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When should I update my estate plan? 3 examples

On Behalf of | Oct 18, 2022 | Estate planning

Getting an estate plan is the first step. Keeping it up to date, the second and often forgotten step. There are certain life events that trigger a need to review an estate plan and make sure it still meets your needs. Three examples include the following.

#1: Change in family structure

Marriage. Divorce. Birth of a family member, death of a family member. Any of these events that change the core structure of a family should trigger a review of an estate plan. Without a change, unintended heirs could get assets that you would prefer to go to other family members or charitable organizations. Or you could unintentionally leave a loved one out of the plan.

Related to this example is the chapter of our life. Parents of young children will want to make sure their plan includes guardianship documents and those who are later in life or suffering an illness will want to update healthcare directives and power of attorney documents.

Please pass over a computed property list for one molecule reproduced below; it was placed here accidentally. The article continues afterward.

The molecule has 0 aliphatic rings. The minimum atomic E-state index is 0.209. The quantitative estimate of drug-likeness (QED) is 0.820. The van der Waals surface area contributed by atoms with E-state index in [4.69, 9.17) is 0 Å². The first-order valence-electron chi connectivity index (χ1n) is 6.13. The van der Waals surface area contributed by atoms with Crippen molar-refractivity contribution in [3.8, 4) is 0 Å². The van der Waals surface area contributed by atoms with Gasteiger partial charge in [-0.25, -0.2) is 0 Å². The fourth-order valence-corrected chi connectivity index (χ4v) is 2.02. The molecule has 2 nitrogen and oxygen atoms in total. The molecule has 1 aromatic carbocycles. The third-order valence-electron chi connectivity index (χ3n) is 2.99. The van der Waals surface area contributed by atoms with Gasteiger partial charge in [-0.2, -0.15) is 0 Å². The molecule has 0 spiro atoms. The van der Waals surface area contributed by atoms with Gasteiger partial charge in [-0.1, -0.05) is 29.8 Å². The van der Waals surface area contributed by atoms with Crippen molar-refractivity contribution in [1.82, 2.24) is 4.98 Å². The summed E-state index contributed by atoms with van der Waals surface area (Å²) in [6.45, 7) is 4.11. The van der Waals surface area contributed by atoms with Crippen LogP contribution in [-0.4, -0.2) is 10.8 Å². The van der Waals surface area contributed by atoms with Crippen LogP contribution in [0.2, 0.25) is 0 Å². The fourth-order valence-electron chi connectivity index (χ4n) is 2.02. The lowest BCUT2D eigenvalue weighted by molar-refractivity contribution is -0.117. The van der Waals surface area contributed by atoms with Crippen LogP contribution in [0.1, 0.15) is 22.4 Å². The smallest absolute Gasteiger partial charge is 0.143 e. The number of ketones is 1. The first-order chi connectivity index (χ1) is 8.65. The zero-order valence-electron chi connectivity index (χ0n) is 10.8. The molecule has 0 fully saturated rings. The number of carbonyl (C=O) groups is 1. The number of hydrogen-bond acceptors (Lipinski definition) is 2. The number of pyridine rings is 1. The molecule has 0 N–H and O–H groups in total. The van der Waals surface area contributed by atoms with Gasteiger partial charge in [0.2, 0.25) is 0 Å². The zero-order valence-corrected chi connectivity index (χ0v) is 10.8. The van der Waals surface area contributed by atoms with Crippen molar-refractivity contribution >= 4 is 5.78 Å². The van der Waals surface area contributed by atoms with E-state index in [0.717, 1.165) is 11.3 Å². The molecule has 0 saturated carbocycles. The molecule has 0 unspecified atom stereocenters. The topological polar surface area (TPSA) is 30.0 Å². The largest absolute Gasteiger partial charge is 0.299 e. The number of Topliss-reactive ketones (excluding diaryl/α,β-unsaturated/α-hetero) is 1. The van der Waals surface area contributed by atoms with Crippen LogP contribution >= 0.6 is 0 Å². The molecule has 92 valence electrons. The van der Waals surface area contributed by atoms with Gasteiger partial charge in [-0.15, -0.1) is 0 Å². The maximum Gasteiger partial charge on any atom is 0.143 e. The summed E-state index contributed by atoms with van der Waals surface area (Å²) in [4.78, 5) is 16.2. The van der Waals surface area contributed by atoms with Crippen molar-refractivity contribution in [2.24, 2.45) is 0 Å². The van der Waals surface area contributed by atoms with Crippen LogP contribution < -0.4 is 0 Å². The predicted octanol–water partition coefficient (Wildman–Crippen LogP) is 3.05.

#2: Change in financial portfolio

Maybe you got a windfall from an inheritance or lottery winnings. Perhaps you sold business interests or had an invention that took off in the market. Whatever the reason for a change in finances, it should trigger a review of your plan. When you originally put together the estate plan a trust may not have made sense. With more assets, you may find this legal tool more beneficial.

#3: Retirement

Making the shift to retirement is a big deal. Take some time to celebrate and then schedule a moment to review your plan. Make sure it still serves your intended purpose and make changes if needed.

Bonus: Reduce the risk of conflict by communicating your wishes

Whenever possible, having a conversation with those who are most impacted by your plan can help to reduce the risk of a conflict. The conflict could come from a good place, perhaps a child believes they know what you really wanted, and it is not truly reflected in the plan. Whatever the reason, transparency can help to reduce the risk of a long and potentially expensive legal battle between those who are trying to make sure they honor your wishes.